But ultimately, it was travel that sealed the deal. I couldn't stand filling up my limited amount of luggage space with camera gear. I hated being that guy with the big fancy camera hanging off his neck. I hated having to constantly keep an eye on my equipment and being insulated from the places I was visiting because of the camera. That said, I've gone through a bevy of cameras in the Canon Powershot series, from the chunky-but-adequate A-series cameras to the slim-but-disappointing Elph line.
Enter the G10.
Every review on the G10 points out two flaws: it produces a lot of noise at high ISO speeds and, for a compact camera, it's not terribly compact. It's also as pricey as some entry-level Digital SLRs (it actually fetches the equivalent of $600 in some stores I visited in Osaka and Kyoto). I took a chance anyway because though larger than the A630 I was using on biking trips, it was still much smaller than my Canon 20D, especially with my workhorse Tamron f2.8 28-75 lens on it. And as for the whole ISO thing, I seldom shoot above ISO 400 anyway and the camera has a hotshoe that works with my Speedlite 420EX flash. I was apprehensive, I was positive this G10 would let me down in Japan and that I would kick myself for not bringing the 20D, but I bought it, travelled with it, and came back loving it.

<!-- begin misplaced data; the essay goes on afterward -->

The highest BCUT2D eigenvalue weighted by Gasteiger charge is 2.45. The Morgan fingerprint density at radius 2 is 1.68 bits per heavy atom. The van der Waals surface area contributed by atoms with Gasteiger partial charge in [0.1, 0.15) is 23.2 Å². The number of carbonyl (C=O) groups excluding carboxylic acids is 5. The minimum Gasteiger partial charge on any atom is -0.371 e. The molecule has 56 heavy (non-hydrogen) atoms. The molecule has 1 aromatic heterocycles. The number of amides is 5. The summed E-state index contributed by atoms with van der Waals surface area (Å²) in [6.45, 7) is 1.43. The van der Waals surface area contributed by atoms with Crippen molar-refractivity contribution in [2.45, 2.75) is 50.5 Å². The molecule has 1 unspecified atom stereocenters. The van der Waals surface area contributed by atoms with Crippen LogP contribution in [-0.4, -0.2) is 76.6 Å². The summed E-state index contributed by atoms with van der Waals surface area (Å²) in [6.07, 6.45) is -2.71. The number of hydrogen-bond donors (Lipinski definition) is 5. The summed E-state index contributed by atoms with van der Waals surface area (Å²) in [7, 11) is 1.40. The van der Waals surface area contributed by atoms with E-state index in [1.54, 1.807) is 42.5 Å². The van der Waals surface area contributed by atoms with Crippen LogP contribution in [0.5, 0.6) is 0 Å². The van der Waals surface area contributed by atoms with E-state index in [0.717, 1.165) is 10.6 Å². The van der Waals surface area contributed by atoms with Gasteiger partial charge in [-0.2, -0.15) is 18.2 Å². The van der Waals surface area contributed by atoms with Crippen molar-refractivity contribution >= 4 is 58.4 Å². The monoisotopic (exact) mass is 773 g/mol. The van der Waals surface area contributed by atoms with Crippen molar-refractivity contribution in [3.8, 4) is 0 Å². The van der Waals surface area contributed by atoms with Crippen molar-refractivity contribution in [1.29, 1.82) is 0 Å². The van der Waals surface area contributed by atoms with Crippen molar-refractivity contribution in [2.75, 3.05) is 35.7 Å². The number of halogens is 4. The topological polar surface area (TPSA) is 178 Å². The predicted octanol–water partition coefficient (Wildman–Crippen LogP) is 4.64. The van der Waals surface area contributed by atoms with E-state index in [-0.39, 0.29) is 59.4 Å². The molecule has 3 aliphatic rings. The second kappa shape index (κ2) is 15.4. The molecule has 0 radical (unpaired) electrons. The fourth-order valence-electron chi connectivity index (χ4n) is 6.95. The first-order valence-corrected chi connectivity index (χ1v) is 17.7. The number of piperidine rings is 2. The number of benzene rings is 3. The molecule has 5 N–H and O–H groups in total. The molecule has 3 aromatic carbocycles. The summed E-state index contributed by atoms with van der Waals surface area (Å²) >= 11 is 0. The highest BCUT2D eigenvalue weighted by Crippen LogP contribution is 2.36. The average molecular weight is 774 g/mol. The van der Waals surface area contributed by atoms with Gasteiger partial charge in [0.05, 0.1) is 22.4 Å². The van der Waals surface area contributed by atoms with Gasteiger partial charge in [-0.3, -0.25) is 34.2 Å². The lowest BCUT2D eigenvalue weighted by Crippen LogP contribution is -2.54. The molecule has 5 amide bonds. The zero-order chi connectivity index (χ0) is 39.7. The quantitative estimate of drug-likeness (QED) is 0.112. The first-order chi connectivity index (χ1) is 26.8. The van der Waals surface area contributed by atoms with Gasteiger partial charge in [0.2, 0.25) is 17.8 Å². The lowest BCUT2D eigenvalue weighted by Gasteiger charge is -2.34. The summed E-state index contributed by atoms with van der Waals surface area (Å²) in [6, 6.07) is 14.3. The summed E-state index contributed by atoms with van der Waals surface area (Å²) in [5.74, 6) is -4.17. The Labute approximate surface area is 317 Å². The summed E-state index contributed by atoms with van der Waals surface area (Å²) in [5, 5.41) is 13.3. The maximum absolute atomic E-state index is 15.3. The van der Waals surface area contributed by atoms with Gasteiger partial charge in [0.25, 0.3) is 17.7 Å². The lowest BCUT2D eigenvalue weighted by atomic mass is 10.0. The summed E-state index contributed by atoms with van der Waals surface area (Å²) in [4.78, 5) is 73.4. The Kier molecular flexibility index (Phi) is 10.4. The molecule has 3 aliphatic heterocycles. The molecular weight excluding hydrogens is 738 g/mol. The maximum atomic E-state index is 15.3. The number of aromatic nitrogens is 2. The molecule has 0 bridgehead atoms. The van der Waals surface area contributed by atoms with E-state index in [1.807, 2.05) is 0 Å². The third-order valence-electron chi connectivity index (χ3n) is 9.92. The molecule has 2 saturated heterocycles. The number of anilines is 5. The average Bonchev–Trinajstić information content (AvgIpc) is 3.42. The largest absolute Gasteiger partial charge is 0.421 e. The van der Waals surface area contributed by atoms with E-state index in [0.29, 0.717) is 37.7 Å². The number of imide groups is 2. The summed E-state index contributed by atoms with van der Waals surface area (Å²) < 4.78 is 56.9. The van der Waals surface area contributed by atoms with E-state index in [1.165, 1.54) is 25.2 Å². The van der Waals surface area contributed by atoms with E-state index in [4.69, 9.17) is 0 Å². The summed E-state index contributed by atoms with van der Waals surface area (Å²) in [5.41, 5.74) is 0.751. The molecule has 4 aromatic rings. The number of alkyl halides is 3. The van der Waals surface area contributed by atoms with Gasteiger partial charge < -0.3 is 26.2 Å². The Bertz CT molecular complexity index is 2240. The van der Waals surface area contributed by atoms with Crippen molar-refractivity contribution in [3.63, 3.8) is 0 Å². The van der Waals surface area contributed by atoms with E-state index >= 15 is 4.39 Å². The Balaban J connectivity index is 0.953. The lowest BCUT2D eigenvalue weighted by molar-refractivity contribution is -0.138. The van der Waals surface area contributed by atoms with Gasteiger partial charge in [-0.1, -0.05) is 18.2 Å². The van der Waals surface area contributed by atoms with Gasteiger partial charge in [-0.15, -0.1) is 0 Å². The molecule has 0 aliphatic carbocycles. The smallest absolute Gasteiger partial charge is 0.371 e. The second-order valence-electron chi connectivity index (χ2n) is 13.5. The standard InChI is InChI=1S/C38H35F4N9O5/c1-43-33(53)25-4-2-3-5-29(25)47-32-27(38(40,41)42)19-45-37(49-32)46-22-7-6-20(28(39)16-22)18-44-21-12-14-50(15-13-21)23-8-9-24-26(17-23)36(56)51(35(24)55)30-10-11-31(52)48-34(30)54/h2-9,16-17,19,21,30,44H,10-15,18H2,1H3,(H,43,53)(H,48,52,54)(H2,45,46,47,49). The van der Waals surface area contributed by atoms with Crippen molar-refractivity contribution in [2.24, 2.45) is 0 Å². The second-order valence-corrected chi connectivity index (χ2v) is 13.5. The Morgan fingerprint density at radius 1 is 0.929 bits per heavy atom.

Before I begin salivating all over the G10, let me first say that I am not ignorant. The 20D does obviously have a better sensor and that Canon's decision to cram nearly 15 mega-pixels onto the G10's tiny sensor has moved far beyond the point of diminishing returns. The 20D also has a better auto-exposure meter, or so it would seem. And the fact that the G10 can only be stopped down to f8.0 is a bit, shall we say, absurd. Despite these nitpicks, this camera has convinced me to sell my 20D.